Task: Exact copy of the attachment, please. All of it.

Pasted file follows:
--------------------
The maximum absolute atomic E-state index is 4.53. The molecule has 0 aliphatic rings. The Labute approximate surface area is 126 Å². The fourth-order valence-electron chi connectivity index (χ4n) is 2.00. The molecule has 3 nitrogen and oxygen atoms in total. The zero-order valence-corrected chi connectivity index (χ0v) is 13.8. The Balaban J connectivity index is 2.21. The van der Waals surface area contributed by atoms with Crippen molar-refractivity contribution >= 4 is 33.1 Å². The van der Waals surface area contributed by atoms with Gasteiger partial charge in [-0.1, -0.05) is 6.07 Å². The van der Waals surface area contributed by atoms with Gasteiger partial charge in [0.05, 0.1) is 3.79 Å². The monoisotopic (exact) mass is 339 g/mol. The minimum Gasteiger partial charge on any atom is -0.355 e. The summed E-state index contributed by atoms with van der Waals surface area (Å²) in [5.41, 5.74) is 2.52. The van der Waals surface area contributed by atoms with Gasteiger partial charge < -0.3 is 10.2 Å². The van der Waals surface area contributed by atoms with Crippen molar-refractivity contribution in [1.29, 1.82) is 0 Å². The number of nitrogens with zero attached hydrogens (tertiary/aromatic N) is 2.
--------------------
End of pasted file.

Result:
The maximum absolute atomic E-state index is 4.53. The molecule has 0 aliphatic rings. The Labute approximate surface area is 126 Å². The fourth-order valence-electron chi connectivity index (χ4n) is 2.00. The molecule has 3 nitrogen and oxygen atoms in total. The zero-order valence-corrected chi connectivity index (χ0v) is 13.8. The Balaban J connectivity index is 2.21. The van der Waals surface area contributed by atoms with Crippen molar-refractivity contribution >= 4 is 33.1 Å². The van der Waals surface area contributed by atoms with Gasteiger partial charge in [-0.1, -0.05) is 6.07 Å². The van der Waals surface area contributed by atoms with Gasteiger partial charge in [0.05, 0.1) is 3.79 Å². The monoisotopic (exact) mass is 339 g/mol. The minimum Gasteiger partial charge on any atom is -0.355 e. The summed E-state index contributed by atoms with van der Waals surface area (Å²) in [5.41, 5.74) is 2.52. The van der Waals surface area contributed by atoms with Gasteiger partial charge < -0.3 is 10.2 Å². The van der Waals surface area contributed by atoms with Crippen molar-refractivity contribution in [1.29, 1.82) is 0 Å². The number of nitrogens with zero attached hydrogens (tertiary/aromatic N) is 2.